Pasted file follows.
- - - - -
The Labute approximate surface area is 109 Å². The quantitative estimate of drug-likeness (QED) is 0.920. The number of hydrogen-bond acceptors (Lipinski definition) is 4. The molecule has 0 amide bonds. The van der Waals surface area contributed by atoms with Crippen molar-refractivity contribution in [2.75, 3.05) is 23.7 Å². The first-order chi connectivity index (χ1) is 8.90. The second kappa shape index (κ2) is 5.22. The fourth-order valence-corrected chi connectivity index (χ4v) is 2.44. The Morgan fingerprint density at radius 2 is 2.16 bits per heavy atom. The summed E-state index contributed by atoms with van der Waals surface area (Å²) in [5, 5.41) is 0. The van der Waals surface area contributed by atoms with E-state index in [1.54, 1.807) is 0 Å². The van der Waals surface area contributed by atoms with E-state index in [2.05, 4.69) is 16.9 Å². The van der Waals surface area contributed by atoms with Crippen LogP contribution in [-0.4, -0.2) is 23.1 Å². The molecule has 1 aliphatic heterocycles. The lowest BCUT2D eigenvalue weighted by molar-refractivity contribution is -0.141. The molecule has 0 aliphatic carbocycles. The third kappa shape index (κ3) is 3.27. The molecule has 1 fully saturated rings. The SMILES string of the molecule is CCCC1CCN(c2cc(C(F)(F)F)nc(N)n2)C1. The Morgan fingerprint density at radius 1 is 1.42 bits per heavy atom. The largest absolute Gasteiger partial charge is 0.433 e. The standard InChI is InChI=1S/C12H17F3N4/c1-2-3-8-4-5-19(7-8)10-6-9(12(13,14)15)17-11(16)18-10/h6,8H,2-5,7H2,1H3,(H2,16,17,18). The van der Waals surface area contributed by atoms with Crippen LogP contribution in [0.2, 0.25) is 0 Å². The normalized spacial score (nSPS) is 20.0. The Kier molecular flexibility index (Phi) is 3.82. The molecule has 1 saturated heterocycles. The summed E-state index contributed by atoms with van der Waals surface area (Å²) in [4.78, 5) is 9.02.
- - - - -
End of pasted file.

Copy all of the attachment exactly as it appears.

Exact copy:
The Labute approximate surface area is 109 Å². The quantitative estimate of drug-likeness (QED) is 0.920. The number of hydrogen-bond acceptors (Lipinski definition) is 4. The molecule has 0 amide bonds. The van der Waals surface area contributed by atoms with Crippen molar-refractivity contribution in [2.75, 3.05) is 23.7 Å². The first-order chi connectivity index (χ1) is 8.90. The second kappa shape index (κ2) is 5.22. The fourth-order valence-corrected chi connectivity index (χ4v) is 2.44. The Morgan fingerprint density at radius 2 is 2.16 bits per heavy atom. The summed E-state index contributed by atoms with van der Waals surface area (Å²) in [5, 5.41) is 0. The van der Waals surface area contributed by atoms with E-state index in [1.54, 1.807) is 0 Å². The van der Waals surface area contributed by atoms with E-state index in [2.05, 4.69) is 16.9 Å². The van der Waals surface area contributed by atoms with Crippen LogP contribution in [-0.4, -0.2) is 23.1 Å². The molecule has 1 aliphatic heterocycles. The lowest BCUT2D eigenvalue weighted by molar-refractivity contribution is -0.141. The molecule has 0 aliphatic carbocycles. The third kappa shape index (κ3) is 3.27. The molecule has 1 fully saturated rings. The SMILES string of the molecule is CCCC1CCN(c2cc(C(F)(F)F)nc(N)n2)C1. The Morgan fingerprint density at radius 1 is 1.42 bits per heavy atom. The largest absolute Gasteiger partial charge is 0.433 e. The standard InChI is InChI=1S/C12H17F3N4/c1-2-3-8-4-5-19(7-8)10-6-9(12(13,14)15)17-11(16)18-10/h6,8H,2-5,7H2,1H3,(H2,16,17,18). The van der Waals surface area contributed by atoms with Crippen LogP contribution in [0.2, 0.25) is 0 Å². The normalized spacial score (nSPS) is 20.0. The Kier molecular flexibility index (Phi) is 3.82. The molecule has 1 saturated heterocycles. The summed E-state index contributed by atoms with van der Waals surface area (Å²) in [4.78, 5) is 9.02.